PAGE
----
By Julie Lawrence Special to Published Aug 28, 2007 at 5:32 AM

One of the first things a Segway of Milwaukee instructor will tell you as you prepare to mount the sleek, two-wheeled transportation device is that, "If you can walk, you can glide."

And for the most part, it's true. Segways are designed to intuitively move with your natural body motions -- that's why the industry calls the tour a "glide," rather than a ride. The idea behind the technology is that it's supposed to feel more like an extension of your body that you control instinctively than unstable foreign equipment requiring constant attention.

As instructor Mary Kelliher puts it, "You become one with the Segway."

Milwaukeean Dennis Wanless followed his fascination with Dean Kamen's Segway since its 2002 unveiling as "IT" and then as "Ginger" into the thriving business and tourist attraction now known as Segway of Milwaukee.

The Segway arrived on the Milwaukee scene in 2005, though, as Wisconsin's sole dealer, Wanless's West Side company was primarily focused on commercial sales to plants, warehouses and public and private security ventures.

A year later, inspired by a recreational Segway tour he'd taken in Chicago's Millennium Park, Wanless relocated to the Third Ward to offer tours of Downtown Milwaukee.

"We had to get support from the city and county," he says of his company's move and expansion. "They accepted our proposal because they saw it as a nice addition to the image of the city."

Technology advances, sport and adventure aside, Segway of Milwaukee does work well as a cultural commute and truly is a fun way to explore some of the city's highlights.

The two-hour glide -- with an extra half-hour tacked on the front for training -- starts at Segway's Third Ward headquarters and takes you on an informative tour through the streets of Downtown, along the Riverwalk and to the shore of Lake Michigan. Tour guides relate the histories of Milwaukee's neighborhoods and cultural institutions -- such as the Milwaukee Art Museum and Discovery World -- allowing for plenty of breaks and photo opportunities.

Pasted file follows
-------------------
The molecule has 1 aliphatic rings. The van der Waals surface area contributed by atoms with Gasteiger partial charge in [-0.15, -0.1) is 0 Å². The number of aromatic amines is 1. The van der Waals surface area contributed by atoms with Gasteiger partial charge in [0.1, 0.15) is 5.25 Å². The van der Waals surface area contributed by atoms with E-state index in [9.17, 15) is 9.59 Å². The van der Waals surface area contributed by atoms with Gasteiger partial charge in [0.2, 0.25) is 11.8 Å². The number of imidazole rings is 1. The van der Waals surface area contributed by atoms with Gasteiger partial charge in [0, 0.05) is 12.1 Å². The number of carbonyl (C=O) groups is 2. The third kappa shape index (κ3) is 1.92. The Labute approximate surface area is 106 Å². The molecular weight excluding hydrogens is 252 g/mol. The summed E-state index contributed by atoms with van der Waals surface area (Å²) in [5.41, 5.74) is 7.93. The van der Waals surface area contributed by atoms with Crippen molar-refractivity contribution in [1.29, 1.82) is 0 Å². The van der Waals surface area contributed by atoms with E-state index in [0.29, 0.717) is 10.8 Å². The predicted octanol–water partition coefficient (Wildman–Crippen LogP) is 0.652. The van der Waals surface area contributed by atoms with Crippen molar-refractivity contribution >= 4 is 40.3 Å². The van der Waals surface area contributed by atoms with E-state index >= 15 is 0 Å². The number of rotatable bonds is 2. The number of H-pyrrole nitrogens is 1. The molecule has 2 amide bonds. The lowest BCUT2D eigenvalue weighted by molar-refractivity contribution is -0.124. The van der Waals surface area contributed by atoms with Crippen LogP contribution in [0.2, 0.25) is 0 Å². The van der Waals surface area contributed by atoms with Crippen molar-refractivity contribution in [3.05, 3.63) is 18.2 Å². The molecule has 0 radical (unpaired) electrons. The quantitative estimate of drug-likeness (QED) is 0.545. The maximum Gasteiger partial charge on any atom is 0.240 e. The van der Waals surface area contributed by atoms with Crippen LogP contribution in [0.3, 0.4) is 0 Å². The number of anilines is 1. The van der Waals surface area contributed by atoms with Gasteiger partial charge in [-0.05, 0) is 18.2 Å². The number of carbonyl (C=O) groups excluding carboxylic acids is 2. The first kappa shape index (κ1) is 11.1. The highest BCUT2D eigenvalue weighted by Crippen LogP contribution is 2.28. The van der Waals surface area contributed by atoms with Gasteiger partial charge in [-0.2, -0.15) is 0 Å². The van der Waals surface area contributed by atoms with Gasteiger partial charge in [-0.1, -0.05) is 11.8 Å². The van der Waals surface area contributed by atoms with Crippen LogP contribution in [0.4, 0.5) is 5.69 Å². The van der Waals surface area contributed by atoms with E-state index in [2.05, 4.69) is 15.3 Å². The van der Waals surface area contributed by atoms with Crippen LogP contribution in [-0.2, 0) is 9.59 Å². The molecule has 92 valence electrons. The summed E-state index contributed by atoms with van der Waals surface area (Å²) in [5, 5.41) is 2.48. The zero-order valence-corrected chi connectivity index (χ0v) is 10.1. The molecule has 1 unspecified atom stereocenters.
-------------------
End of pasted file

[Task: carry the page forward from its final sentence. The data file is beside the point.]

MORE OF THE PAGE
The $70 tours ($60 if you book online) run daily during weather- appropriate months at 9:30 a.m., 1:30 p.m. and 5:30 p.m. and always begin with a half-hour training and safety session inside the Segway building. Segway can accommodate up to eight gliders per tour. Here's a tip: Wear comfortable shoes, because although the Segway is doing the legwork, you're still standing for close to three hours.

Although safe, fun tours are a large focus of Segway of Milwaukee, Wanless is still Wisconsin's source for residential and commercial Segway sales. Depending on the model -- and how many accessories you desire -- the crafty little device is going to set you back between $5,000 and $6,000.

"The typical person who buys a segway for personal use is between 35 and 65 years old," he says. "I have a number of people who live in condos and work in offices in the Downtown area and they use them as a means of commuting. We have people who use them for a casual glide down the Oak Leaf Trail as well as commuters trying to save money on gas and not pay for parking or just who want to reduce their carbon footprint."

Segway of Milwaukee has two 10-unit fleets of Generation 2 Segways and, as it stands, is the only Gen 2 tour company in the Midwest.

"The difference is LeanSteer technology, meaning that if you want to turn left, you point the machine by pushing the handler bar left. In Generation 1 models there was a static handle bar and you turned by moving the grip. This is more intuitive and natural. It's a huge step forward in steering technology."

The fascinating thing about the Segway is probably its intrigue. Even Walness admits to his initial skepticism.

"How do you convince somebody that you can stand on a two-wheeled machine and it will balance you? Intellectually, I embraced it, but I wasn't willing to believe it until I could feel it."

Julie Lawrence Special to staff writer Julie Lawrence grew up in Wauwatosa and has lived her whole life in the Milwaukee area.

As any “word nerd” can attest, you never know when inspiration will strike, so from a very early age Julie has rarely been seen sans pen and little notebook. At the University of Wisconsin-Milwaukee it seemed only natural that she major in journalism. When offered her an avenue to combine her writing and the city she knows and loves in late 2004, she knew it was meant to be. Around the office, she answers to a plethora of nicknames, including “Lar,” (short for “Larry,” which is short for “Lawrence”) as well as the mysteriously-sourced “Bill Murray.”